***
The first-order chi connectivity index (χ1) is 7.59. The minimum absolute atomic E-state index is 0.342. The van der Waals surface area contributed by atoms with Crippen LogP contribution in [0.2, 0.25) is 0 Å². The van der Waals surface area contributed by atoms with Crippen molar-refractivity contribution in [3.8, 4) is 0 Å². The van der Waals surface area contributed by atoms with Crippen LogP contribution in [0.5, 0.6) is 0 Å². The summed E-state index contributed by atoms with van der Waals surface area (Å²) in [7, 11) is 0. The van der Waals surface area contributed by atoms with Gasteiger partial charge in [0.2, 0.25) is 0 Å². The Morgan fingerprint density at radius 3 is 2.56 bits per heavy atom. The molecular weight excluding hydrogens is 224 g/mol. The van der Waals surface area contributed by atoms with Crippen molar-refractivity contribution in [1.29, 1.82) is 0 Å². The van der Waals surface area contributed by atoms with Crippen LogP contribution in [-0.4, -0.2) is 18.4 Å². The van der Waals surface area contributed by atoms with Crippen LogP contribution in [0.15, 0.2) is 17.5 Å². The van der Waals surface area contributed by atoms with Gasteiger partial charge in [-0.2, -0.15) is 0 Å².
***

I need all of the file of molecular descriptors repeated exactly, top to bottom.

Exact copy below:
The first-order chi connectivity index (χ1) is 7.59. The minimum absolute atomic E-state index is 0.342. The van der Waals surface area contributed by atoms with Crippen LogP contribution in [0.2, 0.25) is 0 Å². The van der Waals surface area contributed by atoms with Crippen molar-refractivity contribution in [3.8, 4) is 0 Å². The van der Waals surface area contributed by atoms with Crippen LogP contribution in [0.5, 0.6) is 0 Å². The summed E-state index contributed by atoms with van der Waals surface area (Å²) in [7, 11) is 0. The van der Waals surface area contributed by atoms with Gasteiger partial charge in [0.2, 0.25) is 0 Å². The Morgan fingerprint density at radius 3 is 2.56 bits per heavy atom. The molecular weight excluding hydrogens is 224 g/mol. The van der Waals surface area contributed by atoms with Crippen molar-refractivity contribution in [1.29, 1.82) is 0 Å². The van der Waals surface area contributed by atoms with Crippen LogP contribution in [-0.4, -0.2) is 18.4 Å². The van der Waals surface area contributed by atoms with Crippen LogP contribution in [0.15, 0.2) is 17.5 Å². The van der Waals surface area contributed by atoms with Gasteiger partial charge in [-0.2, -0.15) is 0 Å².